WAPA making living conditions a “fight or flight” situation for residents and businesses
ST. THOMAS- It is in our best interest to resort back to candle-lit houses instead of dealing with the ever rising cost of Virgin Islands electricity. The Water and Power Authority, or WAPA, has made and continues to make living conditions in the Virgin Islands a “fight or flight” situation. Many businesses have closed because of their WAPA bill.
According to a Virgin Islands Daily News article published in June, “The V.I. Senate is finally seeking WAPA alternatives, but only after years of what many view as financial extortion.”
Not only businesses, but residents of the Virgin Islands have chosen the “flight” option in order to escape the heart wrenching WAPA bill. If only the Virgin Islands government had taken up the offer to sell it years ago, we may have been in a better position financially.
Many government officials rejected the sale of WAPA due to their inadequate ability to keep up with the current power bills.
According to a WAPA press release from the St. Thomas Source, “If WAPA were purchased by a private business, the V.I. government would actually have to pay their own power bills and would not be allowed to rack up millions of dollars in arrears and then stick us – we, the people – with their bill.”
The government has outstanding balances owed to WAPA. “The government owes approximately $20. 7 million, which is $6.4 million more than the balance owed at the same time last year. A normal paying resident who neglects paying their dues to WAPA would result in the cutting of power,” the St. Thomas Source said.
While WAPA rates continue to rise, salaries continue to stay the same at least according to us regular people.
“V.I. government and WAPA officials have known for many years that the diesel-gobbling, antiquated generators have needed attention, but what has been done – other than frequently raising our rates and raising the LEAC while we, the public, pay their salaries for their inept job performance,” a Daily News editorial said.
We, as the people, should come up with ideas to solve this money draining issue and put them in action. Luckily, some people already have implemented solutions such as solar panel installations.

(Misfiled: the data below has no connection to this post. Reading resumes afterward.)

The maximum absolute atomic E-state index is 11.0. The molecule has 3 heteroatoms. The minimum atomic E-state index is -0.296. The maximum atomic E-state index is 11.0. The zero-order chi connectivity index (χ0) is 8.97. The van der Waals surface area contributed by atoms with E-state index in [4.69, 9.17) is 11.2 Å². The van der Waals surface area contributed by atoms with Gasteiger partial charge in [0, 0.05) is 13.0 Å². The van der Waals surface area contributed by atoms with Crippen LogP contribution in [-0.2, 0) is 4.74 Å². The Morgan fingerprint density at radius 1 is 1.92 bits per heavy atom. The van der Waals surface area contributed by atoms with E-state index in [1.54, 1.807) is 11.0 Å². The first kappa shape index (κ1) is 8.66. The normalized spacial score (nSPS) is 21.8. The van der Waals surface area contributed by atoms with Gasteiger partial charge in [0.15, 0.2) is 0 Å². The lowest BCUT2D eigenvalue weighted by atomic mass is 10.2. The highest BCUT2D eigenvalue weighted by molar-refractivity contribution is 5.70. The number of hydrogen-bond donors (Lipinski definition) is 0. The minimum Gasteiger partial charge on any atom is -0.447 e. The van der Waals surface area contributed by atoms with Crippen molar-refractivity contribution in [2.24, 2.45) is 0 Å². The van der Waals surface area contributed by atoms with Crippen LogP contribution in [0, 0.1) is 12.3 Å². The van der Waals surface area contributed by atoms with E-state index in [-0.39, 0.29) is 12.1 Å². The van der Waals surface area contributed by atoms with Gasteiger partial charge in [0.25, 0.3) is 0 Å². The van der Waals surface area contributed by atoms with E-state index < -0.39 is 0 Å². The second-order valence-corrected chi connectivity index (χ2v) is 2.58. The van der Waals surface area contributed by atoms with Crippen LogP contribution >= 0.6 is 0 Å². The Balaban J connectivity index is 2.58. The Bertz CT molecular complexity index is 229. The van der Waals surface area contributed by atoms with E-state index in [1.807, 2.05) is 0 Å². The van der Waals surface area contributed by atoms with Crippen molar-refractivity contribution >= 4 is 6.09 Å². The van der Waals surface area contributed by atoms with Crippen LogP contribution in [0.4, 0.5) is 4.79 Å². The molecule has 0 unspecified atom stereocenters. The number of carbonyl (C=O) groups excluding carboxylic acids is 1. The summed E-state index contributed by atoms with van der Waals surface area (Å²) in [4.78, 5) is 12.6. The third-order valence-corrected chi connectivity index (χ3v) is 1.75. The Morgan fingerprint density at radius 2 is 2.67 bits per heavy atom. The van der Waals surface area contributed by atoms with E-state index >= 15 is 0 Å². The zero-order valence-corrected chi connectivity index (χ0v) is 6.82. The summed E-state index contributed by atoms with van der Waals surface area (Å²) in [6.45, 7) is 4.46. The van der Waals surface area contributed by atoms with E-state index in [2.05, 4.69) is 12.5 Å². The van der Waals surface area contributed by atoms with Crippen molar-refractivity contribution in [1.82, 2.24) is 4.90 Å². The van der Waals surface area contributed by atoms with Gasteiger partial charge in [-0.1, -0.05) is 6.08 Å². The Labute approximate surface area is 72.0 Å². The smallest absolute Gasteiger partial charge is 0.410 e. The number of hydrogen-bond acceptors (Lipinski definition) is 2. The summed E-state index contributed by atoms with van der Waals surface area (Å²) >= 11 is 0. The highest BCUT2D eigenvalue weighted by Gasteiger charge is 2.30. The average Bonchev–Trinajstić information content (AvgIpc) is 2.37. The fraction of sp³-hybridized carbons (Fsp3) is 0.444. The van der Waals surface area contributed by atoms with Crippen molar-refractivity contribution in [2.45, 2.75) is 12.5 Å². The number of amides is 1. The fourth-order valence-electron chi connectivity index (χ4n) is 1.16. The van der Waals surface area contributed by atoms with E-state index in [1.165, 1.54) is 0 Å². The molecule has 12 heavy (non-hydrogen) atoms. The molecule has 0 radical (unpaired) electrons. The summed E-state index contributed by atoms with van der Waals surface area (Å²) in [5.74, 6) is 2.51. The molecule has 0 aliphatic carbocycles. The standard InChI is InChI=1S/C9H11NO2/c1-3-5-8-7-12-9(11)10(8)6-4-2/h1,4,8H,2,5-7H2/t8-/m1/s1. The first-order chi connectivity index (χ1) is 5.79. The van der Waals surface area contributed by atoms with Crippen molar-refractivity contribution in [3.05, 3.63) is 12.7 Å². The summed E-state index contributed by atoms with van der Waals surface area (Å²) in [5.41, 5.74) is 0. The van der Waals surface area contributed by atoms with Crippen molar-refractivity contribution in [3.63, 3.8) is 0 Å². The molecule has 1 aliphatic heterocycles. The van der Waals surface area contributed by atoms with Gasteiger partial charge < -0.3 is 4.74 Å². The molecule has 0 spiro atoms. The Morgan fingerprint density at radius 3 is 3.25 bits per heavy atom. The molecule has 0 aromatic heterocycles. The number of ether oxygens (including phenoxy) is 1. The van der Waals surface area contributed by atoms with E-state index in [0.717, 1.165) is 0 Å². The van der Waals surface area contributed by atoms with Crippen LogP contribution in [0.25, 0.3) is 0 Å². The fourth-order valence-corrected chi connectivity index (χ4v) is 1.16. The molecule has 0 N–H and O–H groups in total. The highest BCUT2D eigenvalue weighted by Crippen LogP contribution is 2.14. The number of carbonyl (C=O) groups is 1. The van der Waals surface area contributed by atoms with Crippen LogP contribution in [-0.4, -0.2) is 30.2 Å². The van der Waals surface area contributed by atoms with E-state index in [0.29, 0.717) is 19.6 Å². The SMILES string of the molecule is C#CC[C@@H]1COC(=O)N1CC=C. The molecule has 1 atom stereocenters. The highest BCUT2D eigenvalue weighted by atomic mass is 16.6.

Meanwhile, the University of the Virgin Islands also struggles with the ever increasing WAPA bills.”The university pays 51 cents per kilowatt hour, which in result adds up to $1.5 million a year,” UVI Energy Manager Courtney Mayes said. “We don’t get any outside funding and so we find ourselves using money from other departments.”
UVI has found small solutions helping to decrease electricity spending such as solar water heaters and light installations in every building, chillers and LED lighting. The West Hall Dorm also includes occupancy sensors that save energy by shutting off lights and air conditioning when the room is “empty.”
“Since we have gone green, we were able to use 479 kilowatt hours instead of 675 kilowatt hours,” Mayes said. “We have saved at least $99,000.”
Other solutions we can propose is to invest in another company that can give WAPA competition. This approach results in companies striving to have better prices to attract more customers. It may result in any other energy companies and WAPA competing for better rates and WAPA being eliminated.
“A total of 27 companies submitted bids in response to the utility’s request for proposals which was issued in May,” Jean Greaux, Government House spokesperson said. “The RFP sought bids from independent solar power producers.”
Until a solution that works to end WAPA’s financial hold on us is found, “last one out, turn off the lights” According to a letter written to the Daily News by Donna Pagano.